From 1928 - -1933 “Thelma’s” voyages as a mackerel seiner followed a seasonal pattern, starting in April off the New Jersey and Long Island shores and moving East to Noman’s Island area, south of Martha’s Vineyard, and then North, off the outer Cape, Chatham to Highland Light. Fishing then shifted to Maine waters, in the ocean off Monhegan and Matinicus Islands and Mt. Desert Rock. “Thelma” usually ended her season fishing in Massachusetts and Ipswich Bays and again off the outer Cape. She was laid up each winter in Gloucester from mid-November to early April.

Mackerel seines were very large, requiring a crew of 11 or 12 to handle them, and their deployment required the use of a Seine Boat, manned by 3 or 4 of the crew. Successful seining could be carried out only in fairly calm weather, both to spot the schools of mackerel and to prevent damage to the seine and the Seine Boat. Fishing was often conducted at night because schools revealed themselves by trails of phosphorescence (“fire in the water”). However, rough weather would drive the seiners into harbor, sometimes for days at a time.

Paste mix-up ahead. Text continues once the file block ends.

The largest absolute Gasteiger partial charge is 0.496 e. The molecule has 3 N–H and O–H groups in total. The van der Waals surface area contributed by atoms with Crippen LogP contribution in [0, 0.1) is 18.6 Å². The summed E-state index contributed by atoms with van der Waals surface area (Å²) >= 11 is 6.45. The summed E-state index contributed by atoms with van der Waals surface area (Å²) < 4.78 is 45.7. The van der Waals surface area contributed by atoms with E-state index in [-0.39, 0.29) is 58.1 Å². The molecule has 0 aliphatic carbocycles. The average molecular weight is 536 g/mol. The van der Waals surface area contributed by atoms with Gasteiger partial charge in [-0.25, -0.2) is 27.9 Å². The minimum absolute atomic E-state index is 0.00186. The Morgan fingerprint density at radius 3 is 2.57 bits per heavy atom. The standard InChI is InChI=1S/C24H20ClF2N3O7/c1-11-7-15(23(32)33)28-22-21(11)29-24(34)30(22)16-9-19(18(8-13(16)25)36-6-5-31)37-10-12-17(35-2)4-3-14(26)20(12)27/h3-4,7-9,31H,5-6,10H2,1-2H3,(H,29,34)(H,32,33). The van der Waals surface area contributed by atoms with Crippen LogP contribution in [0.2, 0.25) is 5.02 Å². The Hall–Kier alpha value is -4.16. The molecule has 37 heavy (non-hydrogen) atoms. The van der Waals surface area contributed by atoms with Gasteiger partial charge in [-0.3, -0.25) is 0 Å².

These volumes are of special interest not only because they were written at the onset of the great depression, but also because of technological change: replacement of sail by engine power in the fishing fleet, and also the advent of radio on board the vessels. The latter made it possible for a captain to monitor daily landings and prices in Boston, Gloucester and New Bedford. In addition, large fleets (up to 30 seiners) would congregate in the same area where a boat reported a successful catch.

The three logs contain brief summaries of catches and prices. In one season “Thelma” landed over 500,000 lbs. of mackerel. Tabulations of expenses, and crew members’ individual shares illustrate how little money was spent to keep operating. Finally, as the Depression deepened, prices were extremely depressed. Overfishing became an issue, and voluntary restrictions on the size of the catch were tried. There are some reports of dumping overboard unsold fish.